SRC: The Student Recreation Centre has facilities to work out in and houses intramural sports, fitness classes, and other activities. You might even write an exam in here!

BirdCoop: Come here to send a raven or owl back home...wait, what? That doesn’t work in real life? Then where have all those letters I’ve been sending gone? Apparently, this is simply the gym inside the SRC—great for a workout though! 

The ARC: You can pronounce this one as though it’s not in all caps. The ARC is the spiffy new gym in the basement of the Life Building. Get sweaty.

Academics:

Syllabus: In case you didn’t have these in high school, a syllabus is usually distributed at the beginning of the semester. It outlines what books and materials you’ll need for the course, important dates, and contact info for the course administrators. The constitution of every class.

Academic Calendar: Not only does the Calendar function as a, you know, calendar of important dates over the year, but you'll also find important information on degree requirements and university policies here. 

TA: Teaching Assistants are usually upper-year undergraduate or graduate students who help the course professor mark assignments, respond to questions, and lead tutorials. 

Lecture: Other than what your parents give you when their George Foreman Grill ends up on the roof of the neighbour’s house (just me?), lectures are the core of many lower-level programs. They usually involve listening to a professor or lecturer speak for 50 to 80 minutes on a topic while you take notes and ask questions. This is what university looks like in the movies.

Tutorial: Tutorials (sometimes called “discussions”) usually accompany lectures once a week, in a smaller group. They’re a chance to work through difficult course material with the professor or a TA, ask further questions, or discuss readings.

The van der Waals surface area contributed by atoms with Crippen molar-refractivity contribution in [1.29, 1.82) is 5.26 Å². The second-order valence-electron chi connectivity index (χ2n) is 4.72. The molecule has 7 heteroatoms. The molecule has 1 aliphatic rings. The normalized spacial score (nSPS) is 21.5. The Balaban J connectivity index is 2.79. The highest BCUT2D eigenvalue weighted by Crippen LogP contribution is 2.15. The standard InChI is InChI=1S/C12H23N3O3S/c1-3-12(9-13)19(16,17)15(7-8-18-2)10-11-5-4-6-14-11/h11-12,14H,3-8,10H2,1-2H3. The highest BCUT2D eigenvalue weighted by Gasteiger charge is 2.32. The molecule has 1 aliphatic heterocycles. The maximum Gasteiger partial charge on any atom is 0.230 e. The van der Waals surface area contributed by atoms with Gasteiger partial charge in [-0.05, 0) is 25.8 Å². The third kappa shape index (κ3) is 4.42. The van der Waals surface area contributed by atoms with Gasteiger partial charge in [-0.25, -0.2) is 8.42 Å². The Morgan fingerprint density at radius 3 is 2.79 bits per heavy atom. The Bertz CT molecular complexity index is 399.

Lab: In science-oriented courses, labs offer practical experience that complement the course material. Work is usually done in small groups under the supervision of a TA. Bring out your inner mad scientist (but use your powers for good, of course).

Residence life:

RA: One letter away from rad, RAs, or Residence Advisors, are upper-year students who typically live on each floor in your first-year residence. They plan activities for you and your floor, help connect you to campus, and are always available to provide support, advice, and guidance.

RCs and RLMs: Residence Coordinators and Residence Life Managers are professional Residence Life staff who support Residence Advisors and help manage the residence community. 

Meal plan: The idea of the meal plan is pretty straightforward. You essentially purchase a certain amount of money to be used at UBC Food Services, most commonly if you live in residence. Check out this post for more information on residence dollars, flex dollars, and where to spend them.

Come back to this page and the UBC Life blog anytime you want some clarification or advice—we’ve got your back!